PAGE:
Accountable Strategies blog

A blog about accountability issues in the public, private, and nonprofit sectors

More on shareholder power

Posted by David Kassel on May 31, 2007

Does the center of power in a corporation reside in its executives, its board of directors,  its shareholders? As previously noted here, at least one researcher is changing some long-held views that the shareholders’ interests are paramount. 

The work on the dynamics of corporate shareholder and board power by Lucian Bebchuk at Harvard is proving to be groundbreaking in that it is challenging some long-held assumptions–in particular about the power of a company’s investors, the true owners of its wealth.  Bebchuk’s seemingly counter-intuitive but well-researched findings point to the conclusion that the corporate deck is stacked in favor of the company’s executives and the board of directors, and that the shareholders are relatively powerless outsiders.

As Jonathan Chait notes in The New Republic, Democrats in Congress are currently proposing a bill that would simply give a company’s shareholders an advisory say on how much the company’s CEO can be paid.  But even that would apparently represent too much of a shift in power.  President Bush has promised to veto the measure.

Chait cites the work of Bebchuk and Jesse Fried at Berkeley, who have found evidence supporting the theory that disporporationate increases in CEO pay during the past decade have been at least partly due to the fact that boards of directors, which set CEO compensation, are more accountable to the CEOs than to the companies’ shareholders.

In “Insider Luck,” an article in Harvard Magazine,  Bebchuk discusses his research on the less-than-arm’s-length arrangements that often exist between executives and boards of directors and some of the implications of that close relationship, particularly regarding executive compensation. 

Much of the executive pay issue has revolved around controversial provisions granted by boards to corporate executives of stock option grants and the opportunistic timing processes of granting them, such as backdating.   Stock-option grants have largely consisted of  rights to purchase shares at a price equal to the company’s stock price on the grant date.  Bebchuk and colleagues, examining more than 19,000 stock option grants during the decade from 1996-2005, found that a day was most likely to be chosen as the grant date for awarding options if the stock price was at the lowest level of the month. 

The so-called “lucky grants” were more likely to occur when a company’s board lacked a majority of independent directors, as well as when the CEO had been in place for a long time.  Opportunistic timing of outside directors’ grants was also more likely to occur when the firm had more “entrenching provisions” (weaker shareholder rights) that protect insiders from the risk of removal.

The passage of the Sarbanes-Oxley Act in August 2002 required firms to report grants within two days of any award.   Bebchuk noted that the legislation reduced but did not eliminate the backdating.

Bebchuk has done much of his research on the power of “entrenched” boards whose members are particularly insulated from removal.  For instance, in “The Costs of Entrenched Boards”, Bebchuk and Alma Cohen found that “staggered” boards of directors, in which not all directors are up for re-election in one year, are associated with a reduction in the market value of companies that have them.  Staggered boards are more insulated from removal than boards in which all members are up for re-election at the same time.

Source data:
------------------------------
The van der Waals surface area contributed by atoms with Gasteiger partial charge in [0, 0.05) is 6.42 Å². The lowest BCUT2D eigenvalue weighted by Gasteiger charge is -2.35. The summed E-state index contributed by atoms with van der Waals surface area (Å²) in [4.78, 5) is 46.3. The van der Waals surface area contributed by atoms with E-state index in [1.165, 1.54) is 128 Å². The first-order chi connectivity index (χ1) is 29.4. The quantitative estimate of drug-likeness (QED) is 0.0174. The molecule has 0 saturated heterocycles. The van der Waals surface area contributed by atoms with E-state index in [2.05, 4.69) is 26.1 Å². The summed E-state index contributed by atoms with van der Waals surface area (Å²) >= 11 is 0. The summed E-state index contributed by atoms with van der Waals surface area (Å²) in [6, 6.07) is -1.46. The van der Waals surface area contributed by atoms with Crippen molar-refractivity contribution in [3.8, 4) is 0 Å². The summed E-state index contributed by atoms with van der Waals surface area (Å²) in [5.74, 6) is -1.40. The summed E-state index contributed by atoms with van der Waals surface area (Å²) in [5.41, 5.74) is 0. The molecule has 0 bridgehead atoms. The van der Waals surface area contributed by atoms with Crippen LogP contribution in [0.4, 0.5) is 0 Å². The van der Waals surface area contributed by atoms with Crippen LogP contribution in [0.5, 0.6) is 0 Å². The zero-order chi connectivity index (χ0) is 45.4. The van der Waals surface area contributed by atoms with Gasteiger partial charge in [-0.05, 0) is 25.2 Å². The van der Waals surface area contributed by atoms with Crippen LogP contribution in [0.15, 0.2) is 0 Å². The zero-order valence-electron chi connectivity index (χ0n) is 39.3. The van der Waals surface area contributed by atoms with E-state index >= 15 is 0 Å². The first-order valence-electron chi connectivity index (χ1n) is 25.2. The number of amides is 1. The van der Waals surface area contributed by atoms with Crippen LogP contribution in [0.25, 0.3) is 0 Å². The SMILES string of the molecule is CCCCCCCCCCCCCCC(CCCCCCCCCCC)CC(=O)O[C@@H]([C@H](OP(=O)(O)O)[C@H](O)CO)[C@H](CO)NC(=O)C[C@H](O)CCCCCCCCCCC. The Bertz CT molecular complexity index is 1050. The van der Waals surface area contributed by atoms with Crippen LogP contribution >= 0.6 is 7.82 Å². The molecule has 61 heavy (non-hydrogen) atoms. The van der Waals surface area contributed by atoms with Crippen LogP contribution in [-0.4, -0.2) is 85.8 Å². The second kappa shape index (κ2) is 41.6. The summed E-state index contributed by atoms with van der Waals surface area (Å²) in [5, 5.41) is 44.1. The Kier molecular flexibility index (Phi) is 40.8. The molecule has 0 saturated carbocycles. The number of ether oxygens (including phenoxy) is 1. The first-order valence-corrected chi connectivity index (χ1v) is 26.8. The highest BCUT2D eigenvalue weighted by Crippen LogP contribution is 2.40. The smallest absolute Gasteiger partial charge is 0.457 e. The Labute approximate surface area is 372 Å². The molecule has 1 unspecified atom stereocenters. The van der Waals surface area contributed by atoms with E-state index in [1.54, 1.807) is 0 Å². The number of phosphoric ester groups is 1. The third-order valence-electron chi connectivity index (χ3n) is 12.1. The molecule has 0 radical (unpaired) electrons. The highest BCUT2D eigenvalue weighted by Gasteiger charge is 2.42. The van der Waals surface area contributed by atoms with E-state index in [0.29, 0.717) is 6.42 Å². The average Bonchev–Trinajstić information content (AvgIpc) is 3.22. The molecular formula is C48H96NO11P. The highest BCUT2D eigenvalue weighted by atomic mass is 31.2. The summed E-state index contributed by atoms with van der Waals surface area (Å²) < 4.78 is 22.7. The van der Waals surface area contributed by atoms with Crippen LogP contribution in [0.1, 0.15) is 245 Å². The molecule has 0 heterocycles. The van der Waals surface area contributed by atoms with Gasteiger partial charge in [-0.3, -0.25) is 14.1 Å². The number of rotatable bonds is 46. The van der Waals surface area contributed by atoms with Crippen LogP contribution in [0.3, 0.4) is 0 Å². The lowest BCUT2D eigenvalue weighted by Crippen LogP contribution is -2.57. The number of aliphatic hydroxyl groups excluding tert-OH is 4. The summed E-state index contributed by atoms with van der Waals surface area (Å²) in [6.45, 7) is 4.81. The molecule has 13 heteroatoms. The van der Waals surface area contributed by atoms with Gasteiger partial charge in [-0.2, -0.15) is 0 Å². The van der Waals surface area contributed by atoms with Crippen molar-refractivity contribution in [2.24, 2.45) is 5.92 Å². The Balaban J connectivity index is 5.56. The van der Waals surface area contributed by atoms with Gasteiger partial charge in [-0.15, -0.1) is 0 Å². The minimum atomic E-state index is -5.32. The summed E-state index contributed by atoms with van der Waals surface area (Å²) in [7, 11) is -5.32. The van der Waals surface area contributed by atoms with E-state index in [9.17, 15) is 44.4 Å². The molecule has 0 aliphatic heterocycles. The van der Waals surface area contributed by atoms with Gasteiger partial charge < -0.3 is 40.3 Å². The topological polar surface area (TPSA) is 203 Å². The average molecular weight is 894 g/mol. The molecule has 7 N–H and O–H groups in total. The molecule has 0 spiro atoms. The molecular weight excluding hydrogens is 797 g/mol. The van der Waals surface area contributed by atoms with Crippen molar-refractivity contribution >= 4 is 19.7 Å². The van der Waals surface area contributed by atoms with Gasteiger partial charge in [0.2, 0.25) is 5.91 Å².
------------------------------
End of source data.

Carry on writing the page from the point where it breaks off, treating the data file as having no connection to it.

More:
Bebchuk calls on investors to press boards to make executive pay arrangements fully transparent, sensitive to performance, and not subject to gaming.  He warns that bonus payments are as susceptible—probably more susceptible—to gaming than stock-option plans.  In fact, he notes, bonus payments have historically been only weakly linked to performance.  And the ability to game bonus compensation is helped by companies’ common use of “constantly shifting short-term performance metrics whose specifics are generally not disclosed to shareholders.”

Bebchuk maintains that the rules governing corporate elections should be reformed to provide shareholders with a viable power to replace directors.  And barriers to shareholders’ ability to place changes in governance arrangements on the ballot and adopt them should be dismantled.  It’s a prescription, however, that doesn’t appear to be going down easily either on Wall Street or in Washington.


One Response to “More on shareholder power”

  1. Herschel said

    A friend of mine and I had a discussion on this subject some time ago.(

    It is a fact that the investors are the owners and ultimate power in publically traded company.

    Most of the abuse and issues in today’s world occur in the Fortune 1000. The problem with the mega companies is that the majority of the investors are large mutual and hedge funds and they don’t have the same investment goals/time-lines as the small investor.

    Any business structure that man comes up with can be gamed by the insiders. The only real solution for small investors is to “value invest.” Only invest in companies that have great management and great products. Read the proxy statements that you get in the mail and research the company’s compensation report. If the executive team is overpaid, DON’T put your hard earned money into that company. Yes, it is a little simplistic, but it is the only real course of action you have unless of course, you have a few billion like Warren and can buy controlling interest.

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